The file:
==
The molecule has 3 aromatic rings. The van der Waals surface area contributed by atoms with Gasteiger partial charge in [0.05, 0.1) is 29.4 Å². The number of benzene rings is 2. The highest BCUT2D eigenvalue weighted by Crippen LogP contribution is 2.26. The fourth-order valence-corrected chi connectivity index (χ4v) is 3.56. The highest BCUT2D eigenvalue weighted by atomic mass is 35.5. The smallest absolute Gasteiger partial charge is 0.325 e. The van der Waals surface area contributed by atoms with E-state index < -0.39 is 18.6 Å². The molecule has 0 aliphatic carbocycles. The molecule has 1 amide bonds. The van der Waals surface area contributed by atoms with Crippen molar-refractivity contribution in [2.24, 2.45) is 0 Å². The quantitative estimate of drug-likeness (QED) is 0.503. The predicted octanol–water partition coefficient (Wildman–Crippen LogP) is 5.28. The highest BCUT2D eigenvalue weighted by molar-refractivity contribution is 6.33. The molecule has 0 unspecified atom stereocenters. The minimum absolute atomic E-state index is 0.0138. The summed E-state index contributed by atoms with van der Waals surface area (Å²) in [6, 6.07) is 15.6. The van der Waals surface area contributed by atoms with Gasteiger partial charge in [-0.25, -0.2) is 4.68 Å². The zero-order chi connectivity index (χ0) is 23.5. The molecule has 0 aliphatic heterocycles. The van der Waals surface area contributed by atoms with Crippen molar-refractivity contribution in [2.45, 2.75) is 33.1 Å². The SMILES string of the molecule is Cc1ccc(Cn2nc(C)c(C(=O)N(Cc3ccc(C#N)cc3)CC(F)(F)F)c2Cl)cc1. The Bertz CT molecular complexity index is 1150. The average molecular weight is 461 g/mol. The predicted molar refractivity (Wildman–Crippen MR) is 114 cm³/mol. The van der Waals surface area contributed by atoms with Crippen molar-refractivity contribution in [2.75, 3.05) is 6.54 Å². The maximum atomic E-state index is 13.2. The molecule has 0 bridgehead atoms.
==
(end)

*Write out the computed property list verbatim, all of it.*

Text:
The molecule has 3 aromatic rings. The van der Waals surface area contributed by atoms with Gasteiger partial charge in [0.05, 0.1) is 29.4 Å². The number of benzene rings is 2. The highest BCUT2D eigenvalue weighted by Crippen LogP contribution is 2.26. The fourth-order valence-corrected chi connectivity index (χ4v) is 3.56. The highest BCUT2D eigenvalue weighted by atomic mass is 35.5. The smallest absolute Gasteiger partial charge is 0.325 e. The van der Waals surface area contributed by atoms with E-state index < -0.39 is 18.6 Å². The molecule has 0 aliphatic carbocycles. The molecule has 1 amide bonds. The van der Waals surface area contributed by atoms with Crippen molar-refractivity contribution in [2.24, 2.45) is 0 Å². The quantitative estimate of drug-likeness (QED) is 0.503. The predicted octanol–water partition coefficient (Wildman–Crippen LogP) is 5.28. The highest BCUT2D eigenvalue weighted by molar-refractivity contribution is 6.33. The molecule has 0 unspecified atom stereocenters. The minimum absolute atomic E-state index is 0.0138. The summed E-state index contributed by atoms with van der Waals surface area (Å²) in [6, 6.07) is 15.6. The van der Waals surface area contributed by atoms with Gasteiger partial charge in [-0.25, -0.2) is 4.68 Å². The zero-order chi connectivity index (χ0) is 23.5. The molecule has 0 aliphatic heterocycles. The van der Waals surface area contributed by atoms with Crippen molar-refractivity contribution in [2.45, 2.75) is 33.1 Å². The SMILES string of the molecule is Cc1ccc(Cn2nc(C)c(C(=O)N(Cc3ccc(C#N)cc3)CC(F)(F)F)c2Cl)cc1. The Bertz CT molecular complexity index is 1150. The average molecular weight is 461 g/mol. The predicted molar refractivity (Wildman–Crippen MR) is 114 cm³/mol. The van der Waals surface area contributed by atoms with Crippen molar-refractivity contribution in [2.75, 3.05) is 6.54 Å². The maximum atomic E-state index is 13.2. The molecule has 0 bridgehead atoms.